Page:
NASA Tests a 3D Printed Aluminum Rocket Nozzle

When it comes to the current era of space exploration, one of the most important trends is the way new technologies and processes are lowering the cost of sending crews and payloads to space. Beyond the commercial space sector and the development of retrievable and reusable rockets, space agencies are also finding new ways to make space more accessible and affordable. This includes NASA, which recently built and tested an aluminum rocket engine nozzle manufactured using their new Reactive Additive Manufacturing for the Fourth Industrial Revolution (RAMFIRE) process.

Additive manufacturing (AM), otherwise known as 3D printing, has led to a revolution in manufacturing. Unlike traditional machine production, which fashions things from raw materials and throws away what is not used, 3D printing builds made-to-order components from the bottom up. This production process creates virtually no waste and is very rapid, cost-effective, and efficient compared to traditional methods. Whereas it was once confined to modeling and prototyping, the technology’s applications have expanded considerably in recent years – including the aerospace industry.

The aluminum nozzle was developed by NASA’s Announcement of Collaborative Opportunity in partnership with the leading AM company Elementum 3D. Based in Erie, Colorado, Elementum 3D specializes in metal alloy additive manufacturing research, material and print process development, and scaled-production methods. In 2020, the company was selected as part of an Announcement of Collaborative Opportunity to create a weldable type of aluminum that is heat-resistant enough to be used in rocket engines, leading to the aluminum variant known as A6061-RAM2.

Compared to other metals, aluminum has a lower density and can enable high-strength, lightweight components. However, with conventional manufacturing, a rocket nozzle may require a thousand individually joined parts. This makes aluminum impractical since it has a low tolerance to extreme heat and a tendency to crack during welding. The RAMFIRE process, which was funded under NASA’s Space Technology Mission Directorate (STMD), does away with this by producing aluminum components as a single piece, requiring far fewer bonds and significantly reduced manufacturing time. 

In addition, the nozzles are designed with small internal channels that keep the nozzle cool enough to prevent melting. Meanwhile, the RAMFIRE 3D printer and process were developed by another commercial partner, RPM Innovations (RPMI). This South Dakota-based company specializes in Directed Energy Deposition (DED), where layers of powdered alloy are deposited and fused by lasers. When combined with Elementum 3D’s specialized aluminum powder, the resulting process is known as laser powder-directed energy deposition (LP-DED).

Earlier this summer, two RAMFIRE nozzles completed a series of hot-fire tests at the Marshall Space Flight Center’s East Test Area in Huntsville, Alabama. The nozzles performed well using liquid oxygen (LOX) and liquid hydrogen (LH2), as well as LOX and liquid methane fuel configurations, and at pressures exceeding 5690 kilopascals (825 psi) – higher than what is anticipated for launches. The nozzles successfully completed 22 start tests and fired for nearly 10 minutes, demonstrating that they can operate in the most demanding deep-space environments. Paul Gradl, RAMFIRE principal investigator at NASA Marshall, said in a NASA press release:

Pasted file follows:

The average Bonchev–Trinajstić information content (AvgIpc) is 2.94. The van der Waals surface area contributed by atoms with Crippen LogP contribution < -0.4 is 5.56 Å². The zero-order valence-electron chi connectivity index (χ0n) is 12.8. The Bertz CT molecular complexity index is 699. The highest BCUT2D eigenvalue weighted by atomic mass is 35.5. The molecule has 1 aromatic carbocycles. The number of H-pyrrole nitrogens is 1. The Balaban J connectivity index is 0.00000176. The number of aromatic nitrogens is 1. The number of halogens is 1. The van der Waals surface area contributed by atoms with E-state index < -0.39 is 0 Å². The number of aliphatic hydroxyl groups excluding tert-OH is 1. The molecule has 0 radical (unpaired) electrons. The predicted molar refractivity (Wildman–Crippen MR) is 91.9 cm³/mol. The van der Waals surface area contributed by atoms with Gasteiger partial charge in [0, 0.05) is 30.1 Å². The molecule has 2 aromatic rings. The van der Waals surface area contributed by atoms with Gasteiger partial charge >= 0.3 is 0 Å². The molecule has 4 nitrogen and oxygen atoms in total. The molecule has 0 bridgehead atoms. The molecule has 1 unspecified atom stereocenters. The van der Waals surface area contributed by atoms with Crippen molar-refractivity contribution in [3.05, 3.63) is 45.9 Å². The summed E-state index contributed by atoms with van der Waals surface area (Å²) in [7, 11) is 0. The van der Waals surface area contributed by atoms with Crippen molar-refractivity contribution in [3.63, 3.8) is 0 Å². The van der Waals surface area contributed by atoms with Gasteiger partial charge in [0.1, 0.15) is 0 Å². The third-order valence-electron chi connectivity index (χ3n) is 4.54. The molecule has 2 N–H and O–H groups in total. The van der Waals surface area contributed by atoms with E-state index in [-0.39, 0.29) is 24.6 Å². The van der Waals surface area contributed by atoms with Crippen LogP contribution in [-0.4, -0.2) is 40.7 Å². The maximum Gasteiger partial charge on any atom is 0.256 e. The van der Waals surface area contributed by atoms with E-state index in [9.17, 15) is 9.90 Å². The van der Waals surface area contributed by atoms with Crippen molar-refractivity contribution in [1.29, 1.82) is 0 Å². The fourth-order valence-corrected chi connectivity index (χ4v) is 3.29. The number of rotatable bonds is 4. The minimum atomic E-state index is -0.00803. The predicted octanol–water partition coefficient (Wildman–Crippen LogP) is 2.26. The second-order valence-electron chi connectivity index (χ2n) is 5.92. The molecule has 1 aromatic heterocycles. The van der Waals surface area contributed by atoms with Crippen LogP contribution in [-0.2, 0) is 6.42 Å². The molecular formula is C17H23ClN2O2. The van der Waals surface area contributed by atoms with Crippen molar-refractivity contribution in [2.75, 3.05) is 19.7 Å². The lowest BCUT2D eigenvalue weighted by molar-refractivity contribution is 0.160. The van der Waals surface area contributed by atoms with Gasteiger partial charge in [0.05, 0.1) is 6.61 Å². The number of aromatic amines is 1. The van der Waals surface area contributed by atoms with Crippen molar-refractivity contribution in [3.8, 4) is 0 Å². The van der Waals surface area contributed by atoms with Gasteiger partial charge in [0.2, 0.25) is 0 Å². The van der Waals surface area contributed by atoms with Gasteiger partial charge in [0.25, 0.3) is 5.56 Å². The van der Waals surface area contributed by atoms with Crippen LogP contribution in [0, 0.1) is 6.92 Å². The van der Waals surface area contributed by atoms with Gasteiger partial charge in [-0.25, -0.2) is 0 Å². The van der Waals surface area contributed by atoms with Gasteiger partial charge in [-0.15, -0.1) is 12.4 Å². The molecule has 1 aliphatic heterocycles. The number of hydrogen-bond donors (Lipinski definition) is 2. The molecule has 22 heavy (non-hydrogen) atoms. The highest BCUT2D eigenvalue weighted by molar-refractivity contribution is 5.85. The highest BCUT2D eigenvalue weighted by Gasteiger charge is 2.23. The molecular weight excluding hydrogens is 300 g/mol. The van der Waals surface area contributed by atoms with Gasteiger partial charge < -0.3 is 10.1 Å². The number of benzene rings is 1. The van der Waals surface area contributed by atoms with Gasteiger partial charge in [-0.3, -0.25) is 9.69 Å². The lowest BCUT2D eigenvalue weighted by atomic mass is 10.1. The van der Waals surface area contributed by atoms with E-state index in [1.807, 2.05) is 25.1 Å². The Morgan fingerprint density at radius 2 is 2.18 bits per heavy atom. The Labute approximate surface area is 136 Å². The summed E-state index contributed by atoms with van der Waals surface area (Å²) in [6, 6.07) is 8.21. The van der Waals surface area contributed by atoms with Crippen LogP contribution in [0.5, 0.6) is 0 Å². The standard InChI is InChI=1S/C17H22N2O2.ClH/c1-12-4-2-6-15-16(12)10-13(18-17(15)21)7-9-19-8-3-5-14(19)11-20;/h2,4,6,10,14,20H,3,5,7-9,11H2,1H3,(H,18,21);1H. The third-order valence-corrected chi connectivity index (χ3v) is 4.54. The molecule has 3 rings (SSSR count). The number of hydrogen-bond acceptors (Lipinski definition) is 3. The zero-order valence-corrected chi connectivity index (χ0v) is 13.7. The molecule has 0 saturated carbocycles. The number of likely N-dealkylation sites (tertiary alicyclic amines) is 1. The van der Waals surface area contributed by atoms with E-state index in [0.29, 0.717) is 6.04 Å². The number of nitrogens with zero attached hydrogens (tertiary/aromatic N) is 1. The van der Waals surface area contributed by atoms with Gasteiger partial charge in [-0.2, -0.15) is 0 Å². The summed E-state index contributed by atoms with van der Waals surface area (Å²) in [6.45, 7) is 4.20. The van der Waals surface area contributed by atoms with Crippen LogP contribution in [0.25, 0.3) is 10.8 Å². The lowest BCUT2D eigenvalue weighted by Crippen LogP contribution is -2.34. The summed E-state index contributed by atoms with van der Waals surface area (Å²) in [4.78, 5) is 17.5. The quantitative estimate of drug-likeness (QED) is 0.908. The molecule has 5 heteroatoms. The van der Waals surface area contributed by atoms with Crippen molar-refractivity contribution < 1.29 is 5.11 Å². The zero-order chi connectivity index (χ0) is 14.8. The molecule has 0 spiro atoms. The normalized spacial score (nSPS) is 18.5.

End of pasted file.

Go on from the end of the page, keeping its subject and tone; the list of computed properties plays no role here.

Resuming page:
“Industry partnerships with specialty manufacturing vendors aid in advancing the supply base and help make additive manufacturing more accessible for NASA missions and the broader commercial and aerospace industry. This test series marks a significant milestone for the nozzle. After putting the nozzle through the paces of a demanding hot-fire test series, we’ve demonstrated the nozzle can survive the thermal, structural, and pressure loads for a lunar lander scale engine.”

Liftoff of Terran 1, the first rocket made entirely using 3D-printed parts. Credit: Relativity Space/Michael Baylor

NASA also demonstrated the effectiveness of 3D-printed components in March 2023 when Relativity Space test-launched their Terran 1 rocket from Cape Canaveral Space Force Station in Florida. This test rocket was the first to be made entirely of 3D-printed parts, including nine engines made of an innovative alloy known as Glenn Research Copper (GRCop). These engines were additively manufactured at NASA’s Glenn Research Center under the agency’s Game Changing Development program, and were able to tolerate temperatures approaching 3,315 °C (6,000 °F) – up to 40% higher than traditional copper alloys.

In addition to rocket nozzles and engines, RAMFIRE has also manufactured a 91-centimeter (36-inch) diameter aerospike nozzle incorporating components for cryogenic fuel applications. These innovations are crucial to NASA’s Moon to Mars program, which includes Project Artemis and returning astronauts to the Moon, and the creation of the lunar infrastructure necessary to mount crewed missions to Mars. Intrinsic to this program is the capability of sending larger payloads to the Moon, Mars, and other deep-space destinations.

By manufacturing lightweight rocket components capable of withstanding higher structural loads and extreme temperatures, NASA is one step closer to returning to the Moon (to stay) and placing boots on Martian soil. Said John Vickers, the principal technologist for STMD advanced manufacturing:

“Mass is critical for NASA’s future deep space missions. Projects like this mature additive manufacturing along with advanced materials, and will help evolve new propulsion systems, in-space manufacturing, and infrastructure needed for NASA’s ambitious missions to the Moon, Mars, and beyond.”

Further Reading: NASA